Whirlwind of destruction, snow and rain: Canada's wild weather in 2022

Whirlwind of destruction, snow and rain: Canada's wild weather in 2022
Whirlwind of destruction, snow and rain: Canada's wild weather in 2022

Click here to view the video

The year 2022 had its fair share of extreme weather moments, perhaps on more of an even playing field across the country -- as opposed to B.C. taking much of Mother Nature's wrath in 2021.

That's not to say B.C. has been quiet, either, with wildfires, heat, heavy rain, considerable drought, and even snow and cold making headlines on the West Coast this year. But the last 12 months have been tamer for B.C. by comparison.

SEE ALSO: Nearly half of Canada's population hit by derecho, why it was harmful

Meanwhile, the rest of the country also had plenty of stormy, and destructive, weather to talk about.

2022 off to a quick, stormy start with significant snow

The year actually started and ended off on a stormy note in a good portion of Canada.

January was a notable month for Atlantic Canada, especially. It had three consecutive weekends of winter storms in the region. One of the events was a weather bomb, which produced damaging winds and blizzard conditions for some.

Moncton, N.B. snow/Submitted
Moncton, N.B. snow/Submitted

Moncton, N.B., snow.(Michael Higgs/Submitted)

Southern Ontario also received a winter wallop in January, with some areas seeing 55 cm of snow. The city of Toronto paid more than $17 million for snow removal. The Jan. 17 storm in Toronto produced one of its top 10 snowfall amounts ever recorded.

Come springtime, the focus shifted to the Prairies where (in addition to wicked winter storms) flooding was a significant issue for farmers in Manitoba, delaying crop production. In fact, southern Manitoba experienced one of its wettest meteorological springs on record, according to Environment and Climate Change Canada (ECCC).

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One of Canada's most significant and/or talked-about event in 2022 was the deadly derecho that cut an approximate 1,000-km damage path across southern Ontario and Quebec in May. The timing and location of this derecho made it particularly destructive and deadly with at 11 fatalities reported, hitting Canada's most populous corridor when people were out and about. It led to widespread power outages and insured damage costs topping $1 billion -- making it the sixth largest in terms of insured losses in Canadian history.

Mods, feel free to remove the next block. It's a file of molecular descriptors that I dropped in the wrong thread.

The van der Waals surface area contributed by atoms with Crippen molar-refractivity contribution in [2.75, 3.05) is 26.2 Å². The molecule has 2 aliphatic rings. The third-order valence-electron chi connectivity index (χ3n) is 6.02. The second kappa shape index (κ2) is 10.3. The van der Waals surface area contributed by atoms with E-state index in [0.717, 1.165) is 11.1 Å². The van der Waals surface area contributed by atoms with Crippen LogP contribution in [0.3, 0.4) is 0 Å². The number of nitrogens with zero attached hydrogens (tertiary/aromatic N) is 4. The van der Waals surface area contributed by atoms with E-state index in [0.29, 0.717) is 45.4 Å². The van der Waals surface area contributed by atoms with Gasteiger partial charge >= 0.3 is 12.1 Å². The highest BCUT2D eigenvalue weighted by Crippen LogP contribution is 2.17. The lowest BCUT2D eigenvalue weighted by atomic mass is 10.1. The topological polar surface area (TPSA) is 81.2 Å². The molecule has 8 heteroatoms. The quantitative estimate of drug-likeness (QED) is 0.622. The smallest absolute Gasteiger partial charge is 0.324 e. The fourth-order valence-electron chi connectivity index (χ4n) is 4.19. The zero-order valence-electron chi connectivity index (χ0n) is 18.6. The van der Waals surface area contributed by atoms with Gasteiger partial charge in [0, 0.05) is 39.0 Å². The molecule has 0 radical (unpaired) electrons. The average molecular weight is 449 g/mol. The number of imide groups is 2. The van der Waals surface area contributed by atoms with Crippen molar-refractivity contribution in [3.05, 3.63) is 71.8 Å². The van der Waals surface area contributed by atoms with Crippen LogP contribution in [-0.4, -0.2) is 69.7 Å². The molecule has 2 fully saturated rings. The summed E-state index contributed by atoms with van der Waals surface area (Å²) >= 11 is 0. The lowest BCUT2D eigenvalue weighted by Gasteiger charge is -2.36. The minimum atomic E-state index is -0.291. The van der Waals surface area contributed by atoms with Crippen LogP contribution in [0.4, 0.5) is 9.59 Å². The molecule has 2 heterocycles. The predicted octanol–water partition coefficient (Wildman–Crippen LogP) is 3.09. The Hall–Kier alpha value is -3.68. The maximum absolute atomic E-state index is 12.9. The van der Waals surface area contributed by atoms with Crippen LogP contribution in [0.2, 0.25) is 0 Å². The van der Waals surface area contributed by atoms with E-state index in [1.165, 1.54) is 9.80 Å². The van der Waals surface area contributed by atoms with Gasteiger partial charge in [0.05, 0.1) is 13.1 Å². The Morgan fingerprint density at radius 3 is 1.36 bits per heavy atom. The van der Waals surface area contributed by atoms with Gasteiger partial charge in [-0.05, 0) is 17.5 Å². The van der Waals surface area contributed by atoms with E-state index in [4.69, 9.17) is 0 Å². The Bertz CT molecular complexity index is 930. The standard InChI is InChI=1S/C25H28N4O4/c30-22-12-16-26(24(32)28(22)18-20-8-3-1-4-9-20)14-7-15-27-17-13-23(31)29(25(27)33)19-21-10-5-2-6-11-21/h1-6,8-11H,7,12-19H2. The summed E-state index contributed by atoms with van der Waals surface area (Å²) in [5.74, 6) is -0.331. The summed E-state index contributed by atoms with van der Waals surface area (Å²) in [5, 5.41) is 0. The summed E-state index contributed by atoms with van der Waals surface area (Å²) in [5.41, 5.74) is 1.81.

Uxbridge, Ontario damage/Mark Robinson/The Weather Network
Uxbridge, Ontario damage/Mark Robinson/The Weather Network

(Mark Robinson/The Weather Network)

The Prairies are no stranger to severe weather in the summer. In early July, the region endured an extremely active pattern, with at least 11 tornadoes confirmed to have occurred across the three provinces in five days -- lasting from July 5-10.

Not every day with a tornado threat panned out, but four out of the five days featuring a risk produced twisters.

AB funnel cloud - Kyle Brittain - July 7
AB funnel cloud - Kyle Brittain - July 7

(Kyle Brittain/Submitted)

More notable entries in the summer included the number of wildfires on both of Canada's coasts, an occurrence that is more reserved for just B.C, and not Atlantic Canada. But, parts of central Newfoundland experienced the worst wildfires the province had seen in decades. In early August, Newfoundland was fighting two major forest fires. The areas of Paradise Lake, as well as the Bay d'Espoir Highway, collectively burned 228 square kilometres of the province's forests, isolating communities and prompting air quality statements.

For B.C., multiple blazes -- namely the Keremeos Creek and Nohomin Creek wildfires -- resulted in numerous evacuations. The latter fire was also responsible for at least 10 structures getting damaged.

WATCH: At $660M Fiona is the costliest weather event to ever hit Atlantic Canada

Click here to view the video

The East Coast made headlines again in the fall, with the landfalling Hurricane Fiona -- the costliest extreme weather event ever recorded in Atlantic Canada, with an estimated $660 million in insured damages, according to a report from Catastrophe Indices and Quantification Inc. (CatIQ).

By all accounts, Fiona was a historic storm, making landfall on Nova Scotia’s Canso Peninsula in the early hours of Sept. 24, with a verified minimum pressure of 932.6 mb, making it deepest low-pressure system ever recorded on Canadian soil.

Speaking of records, there were plenty of others broken including this, this and this, among other notable feats accomplished this year.

PRESSURERECORD
PRESSURERECORD

The year ends with historic, massive snowstorm that wreaked havoc across North America

With 2022 coming to an end, we can't forget about the recent, epic winter storm that had severe implications for holiday travel, forcing millions to change their plans and even stranding many in some locales.

The massive holiday winter storm that tore a 3,000-km path across North America will be remembered for the mounds of snowfall it left behind, the death toll south of the border and the number of road closures and power outages, as well as the ensuing vehicle pileups and significant holiday travel delays. The recovery efforts are still ongoing and may likely continue into the new year for some areas.

(OPP/Twitter) Wreck on Highway 401/402
(OPP/Twitter) Wreck on Highway 401/402

(OPP/Twitter)

This particular storm made for interesting dinner conversation during the holidays, and will likely be talked about for years to come.

We couldn't possibly cover all of the extreme, noteworthy weather events in Canada in 2022 in this artice. For additional coverage, watch the video at the top of the article.

Thumbnail contains an image courtesy of the Northern Tornadoes Project (toppled tree) and Kyle Brittain (tornado).